For any contract (written or verbal) to be binding, there are four major elements which need to be in place. The crucial elements of a contract are as follows:
Therefore, an oral agreement has legal validity if all of these elements are present. However, verbal contracts can be difficult to enforce in a court of law. In the next section, we take a look at how oral agreements hold up in court.
Most business professionals are wary of entering into contracts orally because they can difficult to enforce in the face of the law.
If an oral contract is brought in front of a court of law, there is increased risk of one party (or both!) lying about the initial terms of the agreement. This is problematic for the court, as there's no unbiased way to conclude the case; often, this will result in the case being disregarded. Moreover, it can be difficult to outline contract defects if it's not in writing.
That being said, there are plenty of situations where enforceable contracts do not need to be written or spoken, they're simply implied. For instance, when you buy milk from a store, you give something in exchange for something else and enter into an implied contract, in this case - money is exchanged for goods.
There are some types of contracts which must be in writing.
The Statute of Frauds is a legal statute which states that certain kinds of contracts must be executed in writing and signed by the parties involved. The Statute of Frauds has been adopted in almost all U.S states, and requires a written contract for the following purposes:
Typically, a court of law won't enforce an oral agreement in any of these circumstances under the statute. Instead, a written document is required to make the contract enforceable.
Contract law is generally doesn't favor contracts agreed upon verbally. A verbal agreement is difficult to prove, and can be used by those intent on committing fraud. For that reason, it's always best to put any agreements in writing and ensure all parties have fully understood and consented to signing.
Verbal agreements can be proven with actions in the absence of physical documentation. Any oral promise to provide the sale of goods or perform a service that you agreed to counts as a valid contract. So, when facing a court of law, what evidence can you provide to enforce a verbal agreement?
Unfortunately, without solid proof, it may be difficult to convince a court of the legality of an oral contract. Without witnesses to testify to the oral agreement taking place or other forms of evidence, oral contracts won't stand up in court. Instead, it becomes a matter of "he-said-she-said" - which legal professionals definitely don't have time for!
If you were to enter into a verbal contract, it's recommended to follow up with an email or a letter confirming the offer, the terms of the agreement , and payment conditions. The more you can document the elements of a contract, the better your chances of legally enforcing a oral contract.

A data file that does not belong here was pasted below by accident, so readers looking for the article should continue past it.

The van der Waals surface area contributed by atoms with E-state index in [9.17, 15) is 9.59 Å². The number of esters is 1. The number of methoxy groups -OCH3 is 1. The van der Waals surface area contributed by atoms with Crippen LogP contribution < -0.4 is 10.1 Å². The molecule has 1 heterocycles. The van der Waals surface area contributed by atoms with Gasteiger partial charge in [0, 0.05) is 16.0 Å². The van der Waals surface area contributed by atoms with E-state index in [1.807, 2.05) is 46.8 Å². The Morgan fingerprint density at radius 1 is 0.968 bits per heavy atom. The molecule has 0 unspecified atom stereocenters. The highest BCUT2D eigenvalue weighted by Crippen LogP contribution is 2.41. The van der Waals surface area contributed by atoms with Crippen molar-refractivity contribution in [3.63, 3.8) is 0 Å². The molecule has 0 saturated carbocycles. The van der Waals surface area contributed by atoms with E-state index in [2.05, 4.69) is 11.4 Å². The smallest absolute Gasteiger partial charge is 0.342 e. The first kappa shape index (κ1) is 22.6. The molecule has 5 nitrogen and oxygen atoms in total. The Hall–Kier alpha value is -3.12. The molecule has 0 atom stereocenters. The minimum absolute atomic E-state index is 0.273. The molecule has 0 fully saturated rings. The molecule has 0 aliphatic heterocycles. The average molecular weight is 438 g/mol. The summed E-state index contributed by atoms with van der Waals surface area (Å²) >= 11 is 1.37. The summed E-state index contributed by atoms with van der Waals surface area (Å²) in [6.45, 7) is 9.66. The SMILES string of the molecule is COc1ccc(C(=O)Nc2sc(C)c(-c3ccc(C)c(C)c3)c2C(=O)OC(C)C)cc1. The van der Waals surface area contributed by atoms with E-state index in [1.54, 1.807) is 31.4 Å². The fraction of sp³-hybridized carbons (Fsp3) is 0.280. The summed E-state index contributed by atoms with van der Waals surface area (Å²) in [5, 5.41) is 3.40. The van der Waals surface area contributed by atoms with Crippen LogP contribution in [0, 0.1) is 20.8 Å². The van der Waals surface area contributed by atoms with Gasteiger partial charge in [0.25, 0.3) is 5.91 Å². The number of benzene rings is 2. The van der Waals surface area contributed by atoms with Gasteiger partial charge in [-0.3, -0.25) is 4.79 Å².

Another option is to make a recording of the conversation where the agreement is verbalized. This can be used to support your claims in the absence of a written agreement. However, it's always best to gain the permission of the other involved parties before hitting record.
Fundamentally, most verbal agreements are legally valid as long as they meet all the requirements for a contract. However, if you were to go to court over one party not fulfilling the terms of the contract, proving that the interaction took place can be extremely taxing.
So, ultimately, the question is: written or verbal agreements?
Any good lawyer, contract law firm, or legal professional would advise you to make sure you formalize any professional agreement with a written agreement. Written contracts provide a secure testament to the conditions that were agreed and signed by the two parties involved. If it comes to it, a physical contract is much easier to eviden in legal circumstances.
Freelancers, in particular, should be aware of the extra security that digital contracts may provide. Many people choose to stick to executing contracts verbally because they're not sure how to write a contract, or they think writing out the contract terms is too complicated or requires expensive legal advice. However, this is no longer the case.
Today, we have a world of resources available at our fingertips. The internet is a treasure trove of invaluable information, platforms, and software that simplifies our lives. Creating, signing, and sending contracts has never been easier. What's more, you don't have to rely on a hiring a lawyer to explain all that legal jargon anymore.
There are plenty of tools available online for freelancers to use for guidance when drafting digital contracts. Tools like Bonsai provide a range of customizable, vetted contract templates for all kinds of freelance professionals. No matter what industry you're operating in, Bonsai has a professional template to offer.
A written contract makes the agreement much easier to prove the terms of the agreement in case something were to go awry. The two parties involved can rest assured that they're legal rights are protected, and the terms of the contract are sufficiently documented. Plus, it provides both parties with peace of mind to focus on the tasks at hand.
Bonsai's product suite for freelancers allows users to make contracts from scratch, or using professional templates, and sign them using an online signature maker.
With Bonsai, you can streamline and automate all of the boring back-office tasks that come with being a freelancer. From creating proposals that clients can't say no to, to sealing the deal with a professional contract - Bonsai will revolutionize the way you do business as a freelancer.
Why not secure your business today and sign up for a free trial?